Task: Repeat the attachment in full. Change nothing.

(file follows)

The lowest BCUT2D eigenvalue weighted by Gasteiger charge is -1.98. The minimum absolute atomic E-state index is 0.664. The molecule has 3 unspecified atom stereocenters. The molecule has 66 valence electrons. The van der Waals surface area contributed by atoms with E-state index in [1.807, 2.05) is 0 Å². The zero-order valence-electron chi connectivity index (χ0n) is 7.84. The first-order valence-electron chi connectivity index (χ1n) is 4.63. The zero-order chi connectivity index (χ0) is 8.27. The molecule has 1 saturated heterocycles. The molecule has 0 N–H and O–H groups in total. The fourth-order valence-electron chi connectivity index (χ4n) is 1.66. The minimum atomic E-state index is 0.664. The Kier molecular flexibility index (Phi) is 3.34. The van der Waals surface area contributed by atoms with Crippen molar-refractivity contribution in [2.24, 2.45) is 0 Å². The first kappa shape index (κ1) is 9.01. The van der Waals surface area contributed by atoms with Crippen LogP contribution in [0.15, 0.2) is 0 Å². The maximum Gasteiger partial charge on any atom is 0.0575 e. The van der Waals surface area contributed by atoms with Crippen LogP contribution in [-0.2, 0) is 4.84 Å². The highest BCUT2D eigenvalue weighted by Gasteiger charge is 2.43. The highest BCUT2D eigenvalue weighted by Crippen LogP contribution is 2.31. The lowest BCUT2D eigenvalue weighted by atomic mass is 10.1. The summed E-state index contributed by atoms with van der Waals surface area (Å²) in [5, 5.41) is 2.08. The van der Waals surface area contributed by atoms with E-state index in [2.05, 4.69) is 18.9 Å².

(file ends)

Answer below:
The lowest BCUT2D eigenvalue weighted by Gasteiger charge is -1.98. The minimum absolute atomic E-state index is 0.664. The molecule has 3 unspecified atom stereocenters. The molecule has 66 valence electrons. The van der Waals surface area contributed by atoms with E-state index in [1.807, 2.05) is 0 Å². The zero-order valence-electron chi connectivity index (χ0n) is 7.84. The first-order valence-electron chi connectivity index (χ1n) is 4.63. The zero-order chi connectivity index (χ0) is 8.27. The molecule has 1 saturated heterocycles. The molecule has 0 N–H and O–H groups in total. The fourth-order valence-electron chi connectivity index (χ4n) is 1.66. The minimum atomic E-state index is 0.664. The Kier molecular flexibility index (Phi) is 3.34. The van der Waals surface area contributed by atoms with Crippen molar-refractivity contribution in [2.24, 2.45) is 0 Å². The first kappa shape index (κ1) is 9.01. The van der Waals surface area contributed by atoms with Crippen LogP contribution in [0.15, 0.2) is 0 Å². The maximum Gasteiger partial charge on any atom is 0.0575 e. The van der Waals surface area contributed by atoms with Crippen LogP contribution in [-0.2, 0) is 4.84 Å². The highest BCUT2D eigenvalue weighted by Gasteiger charge is 2.43. The highest BCUT2D eigenvalue weighted by Crippen LogP contribution is 2.31. The lowest BCUT2D eigenvalue weighted by atomic mass is 10.1. The summed E-state index contributed by atoms with van der Waals surface area (Å²) in [5, 5.41) is 2.08. The van der Waals surface area contributed by atoms with E-state index in [2.05, 4.69) is 18.9 Å².